Robert Siciliano personal and small business security specialist to ADT Small Business Security discussing ADT Pulse on Fox News. Disclosures

Organized Crime Drives Increasing Auto Insurance Costs

All over the world, insurance fraud equates to a multi-billion dollar issue. The Guardian reports that in the United Kingdom, “insurance fraud [has] been on the rise since the recession began. Figures to be published by the Association of British Insurers (ABI) are expected to show that these are still on the rise. As it is, the ABI puts the total cost to the industry of undetected general insurance claims fraud at £2bn per year. This adds around £40 a year to the insurance premiums paid by all policyholders.”

Much of this increase is said to be due to the involvement of organized criminals. The most common fraud technique is known as a “crash for cash” scam, in which criminals slam on their brakes in order to cause an accident with the car behind them, leaving the victim’s insurance on the hook for the cost of damages.

One way of minimizing fraud is to stop organized criminals from transacting with a business over the Internet. Online insurance, retail, gaming, and even dating sites can weed out risky accounts based on devices’ reputations using iovation’s device identification service. When PCs, Macs, tablets, or smartphones collude, a pattern can be detected and fraud can be prevented.

By utilizing iovation’s fraud detection service, insurance companies can not only recognize high-risk devices responsible for creating fraudulent online policies, but also avoid paying for frequent “crash for cash” scams and help to reduce the rise in premiums for honest policyholders.

Robert Siciliano, personal security and identity theft expert contributor to iovation, discusses identity theft  in front of the National Speakers Association. (Disclosures)

Spotlight on RSA: Latest Security Threats

2012’s RSA Conference kicks off February 27th. Executive Chairman, RSA, Security Division of EMC Arthur Coviello, Jr. will present a program focused on the fact that in the past 18 months, organizations throughout the world have been under attack by nation-states, “hacktivists,” and cyber criminals.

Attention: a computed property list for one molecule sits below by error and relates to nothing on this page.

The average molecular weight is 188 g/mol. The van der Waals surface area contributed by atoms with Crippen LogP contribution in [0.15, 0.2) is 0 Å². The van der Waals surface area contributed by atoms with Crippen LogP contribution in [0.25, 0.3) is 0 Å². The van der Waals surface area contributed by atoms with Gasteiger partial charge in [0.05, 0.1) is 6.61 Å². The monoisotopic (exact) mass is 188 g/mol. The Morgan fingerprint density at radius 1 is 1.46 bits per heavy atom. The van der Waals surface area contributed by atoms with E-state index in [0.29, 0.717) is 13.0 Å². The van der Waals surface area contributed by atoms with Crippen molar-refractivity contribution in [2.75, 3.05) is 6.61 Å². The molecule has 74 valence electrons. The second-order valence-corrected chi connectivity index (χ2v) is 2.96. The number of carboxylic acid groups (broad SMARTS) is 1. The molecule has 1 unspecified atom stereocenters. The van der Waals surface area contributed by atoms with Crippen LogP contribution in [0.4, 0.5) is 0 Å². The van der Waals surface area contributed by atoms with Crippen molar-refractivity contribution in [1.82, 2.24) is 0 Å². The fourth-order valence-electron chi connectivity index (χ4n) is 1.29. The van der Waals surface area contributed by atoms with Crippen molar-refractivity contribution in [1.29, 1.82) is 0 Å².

PBS NewsHour Senior Correspondent Jeffrey Brown will address “hacktivism”—the use of computers and computer networks to protest or promote a political agenda or ideology—which Brown will argue has reached a tipping point, requiring an adjustment in our approach toward enterprise security.

And Stuart McClure, Chief Technology Officer at McAfee, will discuss the rapid evolution of the threat environment, and how what was once considered theoretical has become reality.

No one is immune, whether you are a soccer mom, small business, major corporation, the federal government, or the president of Syria, whose email account (password: “12345”) was hacked by a collective known as Anonymous, who were able to access hundreds of private email messages. Anyone who attracts the attention of a criminal hacker is a target.

“Hacktivists” are activists who use computer hacking as a weapon against anyone they deem oppressive. There may be hundreds of thousands of hackers operating based on this justification for their hacking, with little to no oversight or guidelines beyond their individual impulses determining their next victim. In some cases, hackers are motivated simply by petty dislike or disagreement.

Protecting your networks starts with a few basics, including:

  • Total, “all-access” protection, including antivirus, anti-phishing, and anti-spyware
  • Full disk encryption
  • Firewall security appliances
  • WPA2 wireless security
  • Up-to-date operating system and software critical security patches

Robert Siciliano, personal security expert contributor to Just Ask Gemalto. Disclosures

Prevent Someone From Slipping You a Micky

Some call it a Mickey or a roofie but technically they are known as Rohypnoll, Ketamine or GHB. These are drugsdesigned in specific quantities that when taken can cause temporary loss of memory and in some cases cause a person to black out.

Most often the drugs are in pill form but can be ground into a powder that is tasteless and odorless however Rohypnoll has been redesigned to turn blue when in contact with fluids and GHB may be salty to the taste.

When the drugs are dropped in someone’s drink whether it be water or a cocktail they won’t taste it going down. They’re fast acting drugs that in the right quantity will send a person to another dimension within an hour.

The ease in which it is to drop a powder into a drink coupled with the control that a bad person can have over another is what makes this such an attractive crime to many evil doers.  I did a segment on the Tyra Banks show where we set up an actor in a bar who “hit” on 3 different woman we west up to go to a bar. Our actor approached all three of these woman who made it very easy for our actor to either slip them a roofie and or get them to his car where he had duct tape, ropes and other tools to restrain.